Oil giant BP (British Petroleum) says charging a car on one of its BP pulse electric vehicle chargers is “on the cusp” of being more profitable for the company than filling up an internal combustion-powered car with gas. Once that happens, it could mark a major turning point for the electric car business.
The business of EV charging has always been thought of as a loss leader for oil companies like Shell and BP. That may be about to change, however, because the numbers from BP UK pilot program have shown that, on a margin basis at least, its UK-based “BP pulse” network of fast battery charging stations is nearing the levels of profitability they see from their conventional gas pumps. The “pulse” division could be profitable on its own by 2025.
“If I think about a tank of fuel versus a fast charge, we are nearing a place where the business fundamentals on the fast charge are better than they are on the (fossil) fuel,” BP head of customers and products, Emma Delaney, told Reuters.
Delaney did not disclose precisely when BP expects electric charging profits to eclipse traditional fuel profits, but the company did report that it’s electricity sales for EV charging grew 45% from Q2 to Q3 of 2021. “Overall, we see a huge opportunity in fast charging for consumers and businesses, as well as fleet services more generally,” explains Delaney. “That’s where we see the growth, and where we see the margins.”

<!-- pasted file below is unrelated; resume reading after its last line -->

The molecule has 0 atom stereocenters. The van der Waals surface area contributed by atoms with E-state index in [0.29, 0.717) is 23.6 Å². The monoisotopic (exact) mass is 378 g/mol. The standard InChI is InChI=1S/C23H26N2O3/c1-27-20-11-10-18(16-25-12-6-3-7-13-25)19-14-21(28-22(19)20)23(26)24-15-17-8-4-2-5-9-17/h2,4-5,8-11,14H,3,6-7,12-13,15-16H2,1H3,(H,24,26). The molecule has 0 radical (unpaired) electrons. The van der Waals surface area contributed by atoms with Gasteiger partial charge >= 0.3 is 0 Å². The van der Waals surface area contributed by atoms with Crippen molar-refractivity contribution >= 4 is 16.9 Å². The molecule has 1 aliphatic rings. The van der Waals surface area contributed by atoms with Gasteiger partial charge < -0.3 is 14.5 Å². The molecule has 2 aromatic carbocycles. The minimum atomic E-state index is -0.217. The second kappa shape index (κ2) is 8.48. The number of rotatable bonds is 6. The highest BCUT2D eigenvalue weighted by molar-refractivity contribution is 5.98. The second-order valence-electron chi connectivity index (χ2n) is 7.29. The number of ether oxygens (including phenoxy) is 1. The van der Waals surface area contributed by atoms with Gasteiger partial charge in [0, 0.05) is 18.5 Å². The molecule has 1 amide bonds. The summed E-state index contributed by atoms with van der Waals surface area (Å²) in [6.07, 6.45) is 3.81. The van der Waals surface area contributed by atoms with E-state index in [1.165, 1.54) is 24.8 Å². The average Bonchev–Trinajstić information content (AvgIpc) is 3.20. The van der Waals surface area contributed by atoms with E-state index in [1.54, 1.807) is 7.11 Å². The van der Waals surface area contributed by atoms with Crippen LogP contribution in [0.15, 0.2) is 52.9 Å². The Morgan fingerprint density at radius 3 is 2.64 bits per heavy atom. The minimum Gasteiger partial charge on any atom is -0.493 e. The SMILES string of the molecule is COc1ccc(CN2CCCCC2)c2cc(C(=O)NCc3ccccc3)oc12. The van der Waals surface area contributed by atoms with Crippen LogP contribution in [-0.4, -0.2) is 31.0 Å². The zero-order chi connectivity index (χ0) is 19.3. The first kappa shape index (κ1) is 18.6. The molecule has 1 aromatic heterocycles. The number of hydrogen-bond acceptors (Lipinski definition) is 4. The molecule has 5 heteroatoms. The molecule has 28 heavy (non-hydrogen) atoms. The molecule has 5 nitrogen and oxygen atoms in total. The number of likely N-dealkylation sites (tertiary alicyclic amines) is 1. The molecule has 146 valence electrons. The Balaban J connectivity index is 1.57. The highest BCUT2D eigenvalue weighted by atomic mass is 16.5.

The London-based company plans to grow its EV charging business in the coming years from the current 11,000 stations to fully 70,000 charging points by 2030 – and, unlike rival energy company, Shell, which has its own EV charging operation, BP will stay focused on fast DC charging (in the 50 – 150 kW range).
“We’ve made a choice to really go after high speed, on the go charging – rather than slow lamppost charging, for example,” Delaney said.
It’s worth noting that BP began investing in the Israel-based, fast-charging tech company StoreDot as far back as 2018. It remains to be seen whether the company’s planned fast-charging expansion will leverage new tech from that source.
Up to now, the general consensus within “the EV bubble” has been that the big oil companies have been against electrification, as the proliferation of EVs seems to threaten one of their core business models. While that may be true in theory, if these companies could leverage their existing – and, frankly, highly visible footprint – in a way that not only advances the cause of electrification, but is also a more profitable business than selling gas in practice, then the end of internal combustion engines could be much closer than we previously thought.
SOURCE | IMAGES: BP.
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